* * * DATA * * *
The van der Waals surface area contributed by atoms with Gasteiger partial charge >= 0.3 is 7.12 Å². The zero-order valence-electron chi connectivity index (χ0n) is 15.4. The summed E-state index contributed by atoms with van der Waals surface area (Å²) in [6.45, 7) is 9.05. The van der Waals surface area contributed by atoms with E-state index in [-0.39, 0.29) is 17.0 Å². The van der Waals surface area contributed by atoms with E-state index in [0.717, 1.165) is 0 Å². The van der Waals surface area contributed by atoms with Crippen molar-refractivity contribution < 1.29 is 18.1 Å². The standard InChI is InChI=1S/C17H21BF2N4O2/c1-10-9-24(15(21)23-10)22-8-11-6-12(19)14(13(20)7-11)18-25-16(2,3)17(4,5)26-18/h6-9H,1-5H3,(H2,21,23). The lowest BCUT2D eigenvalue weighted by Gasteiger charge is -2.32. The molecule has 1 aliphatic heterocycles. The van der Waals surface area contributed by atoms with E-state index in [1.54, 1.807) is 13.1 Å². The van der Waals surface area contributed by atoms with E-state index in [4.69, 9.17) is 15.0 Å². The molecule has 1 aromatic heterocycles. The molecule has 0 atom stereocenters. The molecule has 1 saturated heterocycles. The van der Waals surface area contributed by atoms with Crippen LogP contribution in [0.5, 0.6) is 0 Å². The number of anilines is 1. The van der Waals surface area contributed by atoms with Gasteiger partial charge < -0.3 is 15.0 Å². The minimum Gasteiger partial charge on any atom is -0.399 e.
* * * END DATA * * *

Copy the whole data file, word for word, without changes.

The van der Waals surface area contributed by atoms with Gasteiger partial charge >= 0.3 is 7.12 Å². The zero-order valence-electron chi connectivity index (χ0n) is 15.4. The summed E-state index contributed by atoms with van der Waals surface area (Å²) in [6.45, 7) is 9.05. The van der Waals surface area contributed by atoms with E-state index in [-0.39, 0.29) is 17.0 Å². The van der Waals surface area contributed by atoms with E-state index in [0.717, 1.165) is 0 Å². The van der Waals surface area contributed by atoms with Crippen molar-refractivity contribution < 1.29 is 18.1 Å². The standard InChI is InChI=1S/C17H21BF2N4O2/c1-10-9-24(15(21)23-10)22-8-11-6-12(19)14(13(20)7-11)18-25-16(2,3)17(4,5)26-18/h6-9H,1-5H3,(H2,21,23). The lowest BCUT2D eigenvalue weighted by Gasteiger charge is -2.32. The molecule has 1 aliphatic heterocycles. The van der Waals surface area contributed by atoms with E-state index in [1.54, 1.807) is 13.1 Å². The van der Waals surface area contributed by atoms with E-state index in [4.69, 9.17) is 15.0 Å². The molecule has 1 aromatic heterocycles. The molecule has 0 atom stereocenters. The molecule has 1 saturated heterocycles. The van der Waals surface area contributed by atoms with Crippen LogP contribution in [0.5, 0.6) is 0 Å². The number of anilines is 1. The van der Waals surface area contributed by atoms with Gasteiger partial charge < -0.3 is 15.0 Å². The minimum Gasteiger partial charge on any atom is -0.399 e.